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Woman sentenced to 10 years for joining Daesh

People stand outside the federal supreme court, where the verdict for five political activists was read out, in Abu Dhabi November 27, 2011. REUTERS/Nikhil Monteiro

People stand outside the federal supreme court, where the verdict for five political activists was read out, in Abu Dhabi November 27, 2011. REUTERS/Nikhil Monteiro

REUTERS/Nikhil Monteiro

Wednesday, Feb 15, 2017

Abu Dhabi: The Abu Dhabi Federal Appeal Court sentenced 29-year-old Emirati S.H.S. to life in prison for his affiliation to terror outfit Daesh and for joining the terrorist group’s training camps in Syria.

The court also sentenced 43-year-old Emirati woman A.A. to 10 years in prison for joining Daesh, pledging allegiance to the leader of Daesh, Abu Bakr Al Baghdadi, on social media platforms associated with the terrorist group and posting information that promote terrorist ideologies. It also ordered the seizure of all equipment and devices belonging to the accused.

In the same case, the accused’s sister, A.A., 39, was cleared of all charges against her.

The court also ordered the transfer of three Emirati men to counselling centres belonging to the Ministry of Interior and placing them under surveillance and banning them from travelling for six months.

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In other state security cases, the court heard the defence arguments of the lawyer and ordered the transfer of several Emirati defendants to a “counselling centre” for posing a terrorist risk, as per the request of the state prosecution.

In a different case, the court heard the prosecution’s list of charges against 51-year-old Emirati A.N.S. accused of calling Sharjah Police Operations Room and using degrading and defaming rhetoric and offensive language against them and against the UAE leaders and other state officials.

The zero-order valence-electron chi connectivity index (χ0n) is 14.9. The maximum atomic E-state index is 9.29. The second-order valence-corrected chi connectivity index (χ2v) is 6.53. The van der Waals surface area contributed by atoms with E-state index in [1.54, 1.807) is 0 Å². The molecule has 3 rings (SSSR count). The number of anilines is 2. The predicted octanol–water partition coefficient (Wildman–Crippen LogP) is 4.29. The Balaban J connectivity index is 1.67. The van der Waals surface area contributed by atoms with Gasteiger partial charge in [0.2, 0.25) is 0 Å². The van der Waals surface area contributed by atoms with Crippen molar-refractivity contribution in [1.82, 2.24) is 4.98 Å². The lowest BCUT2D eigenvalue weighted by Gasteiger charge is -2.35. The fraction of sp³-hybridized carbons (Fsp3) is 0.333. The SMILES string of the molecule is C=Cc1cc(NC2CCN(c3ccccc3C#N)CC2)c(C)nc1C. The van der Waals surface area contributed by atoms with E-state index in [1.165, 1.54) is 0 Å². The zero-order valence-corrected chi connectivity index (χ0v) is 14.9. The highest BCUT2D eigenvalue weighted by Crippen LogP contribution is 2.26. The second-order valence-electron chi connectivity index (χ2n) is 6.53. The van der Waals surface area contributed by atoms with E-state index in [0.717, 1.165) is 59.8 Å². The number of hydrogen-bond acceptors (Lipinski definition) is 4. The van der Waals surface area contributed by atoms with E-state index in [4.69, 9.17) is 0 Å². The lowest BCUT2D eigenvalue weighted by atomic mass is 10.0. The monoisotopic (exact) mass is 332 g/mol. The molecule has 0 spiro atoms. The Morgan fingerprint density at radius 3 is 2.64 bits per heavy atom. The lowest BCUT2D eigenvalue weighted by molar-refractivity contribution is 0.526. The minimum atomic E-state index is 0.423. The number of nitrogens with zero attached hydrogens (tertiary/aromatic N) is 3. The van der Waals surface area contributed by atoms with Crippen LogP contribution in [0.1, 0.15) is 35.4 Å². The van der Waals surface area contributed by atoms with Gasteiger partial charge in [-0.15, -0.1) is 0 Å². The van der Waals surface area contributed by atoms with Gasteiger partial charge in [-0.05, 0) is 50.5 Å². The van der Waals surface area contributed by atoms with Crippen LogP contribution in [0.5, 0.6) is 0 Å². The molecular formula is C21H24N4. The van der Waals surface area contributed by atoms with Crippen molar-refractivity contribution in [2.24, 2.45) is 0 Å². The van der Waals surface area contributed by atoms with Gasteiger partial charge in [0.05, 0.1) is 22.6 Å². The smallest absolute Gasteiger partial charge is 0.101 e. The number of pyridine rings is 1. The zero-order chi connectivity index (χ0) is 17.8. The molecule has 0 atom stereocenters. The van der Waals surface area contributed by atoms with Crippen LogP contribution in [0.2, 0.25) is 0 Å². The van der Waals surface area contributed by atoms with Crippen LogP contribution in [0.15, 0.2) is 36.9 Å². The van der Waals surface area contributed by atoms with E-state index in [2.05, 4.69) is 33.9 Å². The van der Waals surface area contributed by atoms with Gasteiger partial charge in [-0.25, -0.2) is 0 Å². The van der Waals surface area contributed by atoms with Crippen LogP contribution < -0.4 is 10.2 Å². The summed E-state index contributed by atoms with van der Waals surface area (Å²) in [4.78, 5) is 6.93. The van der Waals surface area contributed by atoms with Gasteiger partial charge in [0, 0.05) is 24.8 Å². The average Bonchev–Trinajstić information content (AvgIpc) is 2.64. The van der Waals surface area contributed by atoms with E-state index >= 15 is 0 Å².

The defendant denied all charges against him and the court reserved the case for a verdict on March 1, 2017.

The court also heard the defence arguments of lawyer Ali Al Abadi in a case against Jordanian national T.N. accused of posting information on social media that insulted the UAE, its officials and foreign policy.

Al Abadi requested dropping of all charges against his client and said that he posted this information while he was in another Arab country and not in the UAE, and therefore the court is not designated to look into the case.

He added that his client was not in the UAE in 2012 when he posted the offensive information against the UAE, and that the incident occurred before the cyber crime law was issued.

Al Abadi pointed out that his client came to the country looking for a job and stressed that he is loyal to the UAE, and has not committed any wrongdoing against any state official or the country’s foreign policy.

He added that there is a contradiction in the defendant’s confessions submitted by the prosecution indicating that he was under pressure while being interrogated.

Al Abadi demanded the acquittal of his client and the court reserved the case for a ruling on March 15.

In another case, the court accused 28-year-old Emirati M.S.A.N. of travelling to Yemen to join Daesh and take part in its training camps.

He was also accused of funding and supporting to build the training camps, while being aware of the terrorist group’s objectives.

The defendant denied all charges against him and said that he travelled to Yemen to get married and bring his wife to the country.

The court reserved the case for a verdict on March 15.

In two separate cases, the state security prosecution accused J.S.K., 40, and M.N.N., 76, both Emiratis, of smuggling banned weapons, guns, pistols, and ammunition without getting a permit or official licence from the designated authorities.

The court reserved the two cases for ruling on February 22.

In another case, Pakistani national A.A. was accused of spying for the Pakistan Embassy and revealing information about a local telecommunications company.

The defence lawyer requested the acquittal of his client for lack of criminal intent and said that he had good intentions and was only exchanging information about his workplace and was unaware of the confidentiality of such information.

He added that his client was unaware that the person he exchanged the information with worked with the Pakistan’s intelligence service.

The court reserved the case for a ruling on March 15.

by Abdulla Rasheed Abu Dhabi Editor

Gulf News 2017. All rights reserved.

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